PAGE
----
Technical Report MSC-2021-05

Title: Accelerating Big-Data Sorting Through Programmable Switches
Authors: Yamit Barshatz Schneor
Supervisors: Roy Friedman
PDFCurrently accessibly only within the Technion network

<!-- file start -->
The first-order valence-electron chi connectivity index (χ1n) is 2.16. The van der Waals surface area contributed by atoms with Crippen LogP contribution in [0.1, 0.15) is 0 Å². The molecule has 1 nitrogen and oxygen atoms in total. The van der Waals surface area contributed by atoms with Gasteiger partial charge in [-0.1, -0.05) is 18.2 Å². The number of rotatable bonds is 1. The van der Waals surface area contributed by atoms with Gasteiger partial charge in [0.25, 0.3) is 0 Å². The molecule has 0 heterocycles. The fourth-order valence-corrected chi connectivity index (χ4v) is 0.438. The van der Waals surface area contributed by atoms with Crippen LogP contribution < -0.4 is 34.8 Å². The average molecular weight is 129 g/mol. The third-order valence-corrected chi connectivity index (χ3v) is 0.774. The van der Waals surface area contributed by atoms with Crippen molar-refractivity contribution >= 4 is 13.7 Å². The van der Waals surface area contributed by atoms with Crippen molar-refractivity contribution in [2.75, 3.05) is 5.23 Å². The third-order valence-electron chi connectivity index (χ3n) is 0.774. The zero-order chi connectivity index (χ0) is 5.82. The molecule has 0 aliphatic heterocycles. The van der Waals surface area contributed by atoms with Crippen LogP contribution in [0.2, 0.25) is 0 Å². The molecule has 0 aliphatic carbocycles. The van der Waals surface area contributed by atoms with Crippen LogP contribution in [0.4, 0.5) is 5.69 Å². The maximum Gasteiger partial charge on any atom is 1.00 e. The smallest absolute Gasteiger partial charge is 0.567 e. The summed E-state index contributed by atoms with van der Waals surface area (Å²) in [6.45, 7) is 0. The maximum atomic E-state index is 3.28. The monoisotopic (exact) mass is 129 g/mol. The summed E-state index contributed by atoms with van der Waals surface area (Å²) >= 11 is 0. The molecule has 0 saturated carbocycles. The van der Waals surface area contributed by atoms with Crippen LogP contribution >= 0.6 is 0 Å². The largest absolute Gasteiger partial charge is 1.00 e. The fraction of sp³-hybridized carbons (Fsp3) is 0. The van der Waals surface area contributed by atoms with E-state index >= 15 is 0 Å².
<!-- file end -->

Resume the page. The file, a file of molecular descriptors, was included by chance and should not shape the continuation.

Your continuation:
Abstract: Programmable switches are advanced network switches that can be programmed to perform certain actions besides routing packets. Programmable switches enable combining the logic and flexibility of software with the speed and efficiency of hardware and thus enjoy the benefits of both. Interestingly, programmable switches are also 2-3 orders of magnitude more power to compute efficient than GPUs and FPGAs. Alas, they offer a very restricted and non-intuitive programming model. Sorting is a fundamental and well studied problem that has been studied extensively. Sorting plays a very important role in the area of databases, as many queries can be served much faster if the relations are first sorted. Merge sort is a very popular sorting algorithm in databases. In modern data-centers, data is stored in storage servers, while processing takes place in compute servers. Hence, in order to compute queries on the data, the data must travel through the network from the storage servers to the computing servers. This creates a potential for using programmable switches to perform partial sorting in order to accelerate the sorting process at the server side. This is possible because, as mentioned above, the data packets pass through the switch in any case on their way to the server. We devised a partial sorting algorithm that fits the programming model and restrictions of programmable switches. Our approach changes the order in which data is emitted from the switch. We also utilize built-in parallelism in the switch to divide the data into sequential ranges. Thus, the server needs to sort each range separately and then concatenate them to one sorted stream. The end result is that the server needs to sort smaller sections and each of these sections is already partially sorted. Hence, the server does less work, and the access pattern becomes more virtual memory friendly. We examine several data stream compositions with various switch configurations. Our study exhibited an improvement of 20%-75% in the sorting run-time when using our approach compared to plain sorting on the original stream. This suggests that our algorithm can significantly reduce the execution time at the servers.
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